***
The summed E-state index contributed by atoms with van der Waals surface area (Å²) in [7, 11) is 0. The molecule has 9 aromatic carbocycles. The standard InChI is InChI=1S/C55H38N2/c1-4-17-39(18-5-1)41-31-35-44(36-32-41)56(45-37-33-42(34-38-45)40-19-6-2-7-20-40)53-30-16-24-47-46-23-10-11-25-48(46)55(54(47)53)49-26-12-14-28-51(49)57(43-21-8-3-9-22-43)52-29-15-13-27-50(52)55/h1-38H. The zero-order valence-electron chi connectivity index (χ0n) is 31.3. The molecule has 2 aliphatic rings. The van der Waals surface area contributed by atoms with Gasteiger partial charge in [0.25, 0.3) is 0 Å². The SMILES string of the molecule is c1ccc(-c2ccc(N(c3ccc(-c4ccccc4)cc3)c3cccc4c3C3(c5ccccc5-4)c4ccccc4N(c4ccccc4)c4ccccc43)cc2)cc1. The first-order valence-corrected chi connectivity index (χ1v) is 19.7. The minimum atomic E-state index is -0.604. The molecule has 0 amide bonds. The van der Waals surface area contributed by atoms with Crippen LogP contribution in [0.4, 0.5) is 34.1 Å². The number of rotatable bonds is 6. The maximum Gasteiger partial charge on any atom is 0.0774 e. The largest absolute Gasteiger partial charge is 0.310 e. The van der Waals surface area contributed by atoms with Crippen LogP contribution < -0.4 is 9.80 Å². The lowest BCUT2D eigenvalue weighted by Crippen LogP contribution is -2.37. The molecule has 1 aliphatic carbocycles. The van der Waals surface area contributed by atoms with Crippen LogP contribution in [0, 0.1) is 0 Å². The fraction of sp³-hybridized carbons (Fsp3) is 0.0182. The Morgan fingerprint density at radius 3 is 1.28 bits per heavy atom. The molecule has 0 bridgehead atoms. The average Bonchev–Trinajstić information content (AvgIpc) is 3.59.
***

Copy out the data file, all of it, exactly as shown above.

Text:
The summed E-state index contributed by atoms with van der Waals surface area (Å²) in [7, 11) is 0. The molecule has 9 aromatic carbocycles. The standard InChI is InChI=1S/C55H38N2/c1-4-17-39(18-5-1)41-31-35-44(36-32-41)56(45-37-33-42(34-38-45)40-19-6-2-7-20-40)53-30-16-24-47-46-23-10-11-25-48(46)55(54(47)53)49-26-12-14-28-51(49)57(43-21-8-3-9-22-43)52-29-15-13-27-50(52)55/h1-38H. The zero-order valence-electron chi connectivity index (χ0n) is 31.3. The molecule has 2 aliphatic rings. The van der Waals surface area contributed by atoms with Gasteiger partial charge in [0.25, 0.3) is 0 Å². The SMILES string of the molecule is c1ccc(-c2ccc(N(c3ccc(-c4ccccc4)cc3)c3cccc4c3C3(c5ccccc5-4)c4ccccc4N(c4ccccc4)c4ccccc43)cc2)cc1. The first-order valence-corrected chi connectivity index (χ1v) is 19.7. The minimum atomic E-state index is -0.604. The molecule has 0 amide bonds. The van der Waals surface area contributed by atoms with Crippen LogP contribution in [0.4, 0.5) is 34.1 Å². The number of rotatable bonds is 6. The maximum Gasteiger partial charge on any atom is 0.0774 e. The largest absolute Gasteiger partial charge is 0.310 e. The van der Waals surface area contributed by atoms with Crippen LogP contribution < -0.4 is 9.80 Å². The lowest BCUT2D eigenvalue weighted by Crippen LogP contribution is -2.37. The molecule has 1 aliphatic carbocycles. The van der Waals surface area contributed by atoms with Crippen LogP contribution in [0, 0.1) is 0 Å². The fraction of sp³-hybridized carbons (Fsp3) is 0.0182. The Morgan fingerprint density at radius 3 is 1.28 bits per heavy atom. The molecule has 0 bridgehead atoms. The average Bonchev–Trinajstić information content (AvgIpc) is 3.59.